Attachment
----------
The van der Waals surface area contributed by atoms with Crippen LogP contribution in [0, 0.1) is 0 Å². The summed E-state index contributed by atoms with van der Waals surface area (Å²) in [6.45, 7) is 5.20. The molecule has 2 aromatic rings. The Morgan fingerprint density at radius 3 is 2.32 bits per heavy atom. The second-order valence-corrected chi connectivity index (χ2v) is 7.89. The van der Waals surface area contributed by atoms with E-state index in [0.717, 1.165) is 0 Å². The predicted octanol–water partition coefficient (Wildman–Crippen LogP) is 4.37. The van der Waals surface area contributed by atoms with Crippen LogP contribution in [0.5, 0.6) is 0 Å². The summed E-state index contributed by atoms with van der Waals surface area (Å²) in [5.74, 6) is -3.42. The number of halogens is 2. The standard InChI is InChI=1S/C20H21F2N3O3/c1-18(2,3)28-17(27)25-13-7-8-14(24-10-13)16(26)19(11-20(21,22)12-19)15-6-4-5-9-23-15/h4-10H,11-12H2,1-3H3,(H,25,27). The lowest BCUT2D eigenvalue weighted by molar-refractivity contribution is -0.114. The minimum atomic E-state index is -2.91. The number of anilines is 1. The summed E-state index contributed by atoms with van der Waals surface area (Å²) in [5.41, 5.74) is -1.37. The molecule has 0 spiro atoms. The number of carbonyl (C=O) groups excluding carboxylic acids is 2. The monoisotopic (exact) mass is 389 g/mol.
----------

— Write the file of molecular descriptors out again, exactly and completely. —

The van der Waals surface area contributed by atoms with Crippen LogP contribution in [0, 0.1) is 0 Å². The summed E-state index contributed by atoms with van der Waals surface area (Å²) in [6.45, 7) is 5.20. The molecule has 2 aromatic rings. The Morgan fingerprint density at radius 3 is 2.32 bits per heavy atom. The second-order valence-corrected chi connectivity index (χ2v) is 7.89. The van der Waals surface area contributed by atoms with E-state index in [0.717, 1.165) is 0 Å². The predicted octanol–water partition coefficient (Wildman–Crippen LogP) is 4.37. The van der Waals surface area contributed by atoms with Crippen LogP contribution in [0.5, 0.6) is 0 Å². The summed E-state index contributed by atoms with van der Waals surface area (Å²) in [5.74, 6) is -3.42. The number of halogens is 2. The standard InChI is InChI=1S/C20H21F2N3O3/c1-18(2,3)28-17(27)25-13-7-8-14(24-10-13)16(26)19(11-20(21,22)12-19)15-6-4-5-9-23-15/h4-10H,11-12H2,1-3H3,(H,25,27). The lowest BCUT2D eigenvalue weighted by molar-refractivity contribution is -0.114. The minimum atomic E-state index is -2.91. The number of anilines is 1. The summed E-state index contributed by atoms with van der Waals surface area (Å²) in [5.41, 5.74) is -1.37. The molecule has 0 spiro atoms. The number of carbonyl (C=O) groups excluding carboxylic acids is 2. The monoisotopic (exact) mass is 389 g/mol.